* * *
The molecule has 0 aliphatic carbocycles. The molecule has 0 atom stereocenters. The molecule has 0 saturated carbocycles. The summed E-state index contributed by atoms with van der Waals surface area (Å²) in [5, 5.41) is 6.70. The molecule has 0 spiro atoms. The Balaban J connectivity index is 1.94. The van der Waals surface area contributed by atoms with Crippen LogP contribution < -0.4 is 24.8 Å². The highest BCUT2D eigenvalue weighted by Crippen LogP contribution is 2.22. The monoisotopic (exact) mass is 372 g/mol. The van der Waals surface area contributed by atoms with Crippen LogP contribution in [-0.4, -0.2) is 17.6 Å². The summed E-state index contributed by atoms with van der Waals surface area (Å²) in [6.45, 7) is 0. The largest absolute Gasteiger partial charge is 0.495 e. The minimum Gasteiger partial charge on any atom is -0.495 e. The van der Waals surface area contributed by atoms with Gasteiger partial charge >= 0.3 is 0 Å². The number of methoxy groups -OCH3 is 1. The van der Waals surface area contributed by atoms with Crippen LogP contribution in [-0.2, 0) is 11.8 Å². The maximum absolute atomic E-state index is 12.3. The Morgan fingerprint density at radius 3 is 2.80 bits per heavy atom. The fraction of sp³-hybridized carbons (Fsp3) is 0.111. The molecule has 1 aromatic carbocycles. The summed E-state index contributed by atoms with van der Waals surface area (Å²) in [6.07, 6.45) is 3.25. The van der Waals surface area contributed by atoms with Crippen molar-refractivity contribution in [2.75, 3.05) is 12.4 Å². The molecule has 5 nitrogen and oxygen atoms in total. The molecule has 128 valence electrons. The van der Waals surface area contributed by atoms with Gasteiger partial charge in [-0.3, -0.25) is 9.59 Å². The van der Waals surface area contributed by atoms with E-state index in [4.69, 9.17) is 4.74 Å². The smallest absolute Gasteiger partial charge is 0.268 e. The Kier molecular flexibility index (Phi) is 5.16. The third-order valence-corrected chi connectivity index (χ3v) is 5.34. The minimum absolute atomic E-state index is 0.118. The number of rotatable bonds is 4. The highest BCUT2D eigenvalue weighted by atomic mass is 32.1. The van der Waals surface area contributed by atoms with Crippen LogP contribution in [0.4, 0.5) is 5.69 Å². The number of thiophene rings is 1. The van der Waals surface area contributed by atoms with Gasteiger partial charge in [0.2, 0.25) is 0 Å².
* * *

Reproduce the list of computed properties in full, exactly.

The molecule has 0 aliphatic carbocycles. The molecule has 0 atom stereocenters. The molecule has 0 saturated carbocycles. The summed E-state index contributed by atoms with van der Waals surface area (Å²) in [5, 5.41) is 6.70. The molecule has 0 spiro atoms. The Balaban J connectivity index is 1.94. The van der Waals surface area contributed by atoms with Crippen LogP contribution < -0.4 is 24.8 Å². The highest BCUT2D eigenvalue weighted by Crippen LogP contribution is 2.22. The monoisotopic (exact) mass is 372 g/mol. The van der Waals surface area contributed by atoms with Crippen LogP contribution in [-0.4, -0.2) is 17.6 Å². The summed E-state index contributed by atoms with van der Waals surface area (Å²) in [6.45, 7) is 0. The largest absolute Gasteiger partial charge is 0.495 e. The minimum Gasteiger partial charge on any atom is -0.495 e. The van der Waals surface area contributed by atoms with Gasteiger partial charge >= 0.3 is 0 Å². The number of methoxy groups -OCH3 is 1. The van der Waals surface area contributed by atoms with Crippen LogP contribution in [-0.2, 0) is 11.8 Å². The maximum absolute atomic E-state index is 12.3. The Morgan fingerprint density at radius 3 is 2.80 bits per heavy atom. The fraction of sp³-hybridized carbons (Fsp3) is 0.111. The molecule has 1 aromatic carbocycles. The summed E-state index contributed by atoms with van der Waals surface area (Å²) in [6.07, 6.45) is 3.25. The van der Waals surface area contributed by atoms with Crippen molar-refractivity contribution in [2.75, 3.05) is 12.4 Å². The molecule has 5 nitrogen and oxygen atoms in total. The molecule has 128 valence electrons. The van der Waals surface area contributed by atoms with Gasteiger partial charge in [-0.3, -0.25) is 9.59 Å². The van der Waals surface area contributed by atoms with E-state index in [4.69, 9.17) is 4.74 Å². The smallest absolute Gasteiger partial charge is 0.268 e. The Kier molecular flexibility index (Phi) is 5.16. The third-order valence-corrected chi connectivity index (χ3v) is 5.34. The minimum absolute atomic E-state index is 0.118. The number of rotatable bonds is 4. The highest BCUT2D eigenvalue weighted by atomic mass is 32.1. The van der Waals surface area contributed by atoms with Crippen LogP contribution in [0.4, 0.5) is 5.69 Å². The number of thiophene rings is 1. The van der Waals surface area contributed by atoms with Gasteiger partial charge in [0.2, 0.25) is 0 Å².